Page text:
It is all about evolution, rather than an outright revolution in case of the Apple iPhone 7.

For the last two years, Apple has followed the tradition of retaining the same design language for its phones (for example, iPhone 6 and 6s). That the same design is now being carried forward for a third successive generation, is unchartered territory.

Yet, the iPhone 7 is decisively an improvement. It remains 7.1mm thick, weighs 138g (5g lighter than the iPhone 6s), and is also water-resistant. The antenna lines on the back panel have been wiped clean. The Space Grey colour option has been dropped, and instead, Black and Jet Black are joining Silver, Gold and Rose Gold. Jet Black is glossy, and tends to catch fingerprints and dust. The matte finish Black variant has a beautiful brushed metal look.

While the screen size and resolution (4.7-inch LED; 1,334x750-pixels) remain the same, iPhone 7’s display is brighter, and can reproduce more colours. This becomes very apparent in a side-by-side comparison with the iPhone 6s—the iPhone 7 screen looks richer and visibility is less impacted by ambient reflections, translating into a more comfortable viewing experience.

The iPhone home button is now no longer clickable. Instead, it is driven by the Taptic Engine—essentially a bunch of pressure sensors and haptic vibration motors that simulate the feel of a button. App developers can also integrate support for haptic feedback in apps and games. Apple is also intent on resetting your finger’s muscle memory. Instead of the swipe left on the screen gesture to unlock the iPhone, iOS 10 replaces that with a double tap of the home key.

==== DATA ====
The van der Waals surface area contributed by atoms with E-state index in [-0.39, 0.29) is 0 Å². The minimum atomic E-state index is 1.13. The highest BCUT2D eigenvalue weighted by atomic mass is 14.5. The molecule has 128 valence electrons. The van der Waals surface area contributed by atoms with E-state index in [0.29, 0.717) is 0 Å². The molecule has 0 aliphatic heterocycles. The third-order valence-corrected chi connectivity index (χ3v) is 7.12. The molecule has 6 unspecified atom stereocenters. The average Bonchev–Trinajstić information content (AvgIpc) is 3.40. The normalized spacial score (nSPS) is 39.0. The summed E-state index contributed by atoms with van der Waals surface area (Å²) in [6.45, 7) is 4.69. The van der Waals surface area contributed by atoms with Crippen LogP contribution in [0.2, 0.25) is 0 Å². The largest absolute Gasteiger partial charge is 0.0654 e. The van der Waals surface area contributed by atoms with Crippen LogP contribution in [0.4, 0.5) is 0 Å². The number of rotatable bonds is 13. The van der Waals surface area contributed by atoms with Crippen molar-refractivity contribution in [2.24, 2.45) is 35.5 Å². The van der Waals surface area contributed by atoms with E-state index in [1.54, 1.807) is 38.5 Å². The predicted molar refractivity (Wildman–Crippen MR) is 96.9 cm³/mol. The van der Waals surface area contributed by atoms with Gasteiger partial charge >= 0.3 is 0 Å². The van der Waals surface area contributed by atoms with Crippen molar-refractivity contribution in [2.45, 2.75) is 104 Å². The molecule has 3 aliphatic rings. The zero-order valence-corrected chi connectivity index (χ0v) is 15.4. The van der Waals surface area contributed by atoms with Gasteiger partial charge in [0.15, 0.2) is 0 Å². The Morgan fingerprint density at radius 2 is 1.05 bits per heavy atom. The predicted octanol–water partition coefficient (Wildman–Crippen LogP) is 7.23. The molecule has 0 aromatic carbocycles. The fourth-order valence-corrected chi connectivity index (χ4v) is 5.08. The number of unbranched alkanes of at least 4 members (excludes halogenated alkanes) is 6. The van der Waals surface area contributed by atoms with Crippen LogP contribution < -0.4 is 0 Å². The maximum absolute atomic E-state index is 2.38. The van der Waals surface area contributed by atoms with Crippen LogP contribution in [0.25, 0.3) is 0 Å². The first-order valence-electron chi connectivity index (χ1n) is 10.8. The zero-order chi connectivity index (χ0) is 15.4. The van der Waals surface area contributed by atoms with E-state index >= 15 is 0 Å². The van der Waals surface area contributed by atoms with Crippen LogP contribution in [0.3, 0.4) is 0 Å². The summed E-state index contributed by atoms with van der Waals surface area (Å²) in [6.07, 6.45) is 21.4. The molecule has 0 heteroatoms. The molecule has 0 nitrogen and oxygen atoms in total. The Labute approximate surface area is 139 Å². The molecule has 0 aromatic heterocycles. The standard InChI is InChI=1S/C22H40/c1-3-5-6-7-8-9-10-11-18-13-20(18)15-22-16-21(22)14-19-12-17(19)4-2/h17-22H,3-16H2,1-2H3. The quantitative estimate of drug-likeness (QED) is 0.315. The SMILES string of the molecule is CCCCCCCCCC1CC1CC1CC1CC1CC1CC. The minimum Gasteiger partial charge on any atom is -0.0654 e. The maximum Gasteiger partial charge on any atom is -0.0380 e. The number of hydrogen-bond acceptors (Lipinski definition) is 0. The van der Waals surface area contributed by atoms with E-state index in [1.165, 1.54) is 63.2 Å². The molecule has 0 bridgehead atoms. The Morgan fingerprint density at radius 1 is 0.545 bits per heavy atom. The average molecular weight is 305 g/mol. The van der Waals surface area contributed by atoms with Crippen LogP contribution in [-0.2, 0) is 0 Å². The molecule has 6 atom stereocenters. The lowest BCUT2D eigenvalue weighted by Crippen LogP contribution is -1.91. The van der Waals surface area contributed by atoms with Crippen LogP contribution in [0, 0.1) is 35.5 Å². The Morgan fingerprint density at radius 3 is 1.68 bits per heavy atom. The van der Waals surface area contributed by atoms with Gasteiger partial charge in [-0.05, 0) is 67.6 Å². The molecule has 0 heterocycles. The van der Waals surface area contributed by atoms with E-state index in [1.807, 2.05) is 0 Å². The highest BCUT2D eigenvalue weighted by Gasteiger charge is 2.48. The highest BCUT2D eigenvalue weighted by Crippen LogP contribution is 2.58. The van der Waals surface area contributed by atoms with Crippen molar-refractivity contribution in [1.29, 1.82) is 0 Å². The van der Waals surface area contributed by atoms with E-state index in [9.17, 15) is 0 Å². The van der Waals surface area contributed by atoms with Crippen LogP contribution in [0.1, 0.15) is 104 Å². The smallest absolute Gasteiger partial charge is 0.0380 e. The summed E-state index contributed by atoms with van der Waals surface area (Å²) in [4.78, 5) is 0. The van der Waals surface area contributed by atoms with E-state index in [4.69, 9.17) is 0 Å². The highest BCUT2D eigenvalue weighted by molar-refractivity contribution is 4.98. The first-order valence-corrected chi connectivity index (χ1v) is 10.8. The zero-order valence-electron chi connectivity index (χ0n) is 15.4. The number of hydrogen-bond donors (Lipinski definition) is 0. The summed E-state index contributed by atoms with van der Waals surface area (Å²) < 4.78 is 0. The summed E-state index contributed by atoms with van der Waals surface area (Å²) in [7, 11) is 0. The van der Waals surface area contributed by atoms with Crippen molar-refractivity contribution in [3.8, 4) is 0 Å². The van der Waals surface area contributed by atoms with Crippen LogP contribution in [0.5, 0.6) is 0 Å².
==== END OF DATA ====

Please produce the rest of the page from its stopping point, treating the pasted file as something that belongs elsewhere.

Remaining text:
The iPhone 7 is powered by the new A10 Fusion chip, with two high-efficiency cores and two performance cores. Depending on the app you are using, the power management automatically switches between them. There will be battery life gains for power users.

The 12-megapixel camera is now driven by a faster f/1.8 lens, optical image stabilization, four-colour True Tone flash for accuracy, and wider colour capture. Overall, the photos are definitely more realistic and accurate than what most Android phones can manage, and certainly an upgrade over the already very competent iPhone 6s.

Of course, the headphone jack is no more. The good old Lightning port, used for charging the device, will now also output audio. Before you get any anxiety issues, Apple is bundling an adapter with the phone, which allows your existing 3.5mm headphones to work with the iPhone 7 as well.

“If it ain’t broke, don’t fix it"—though it is debatable whether this phrase emerged in the Franklin Roosevelt or the Harry Truman era, Apple has certainly taken inspiration. The iPhone 7 is an improvement in every respect. If you own an iPhone older than the 6s, splurging on this makes perfect sense

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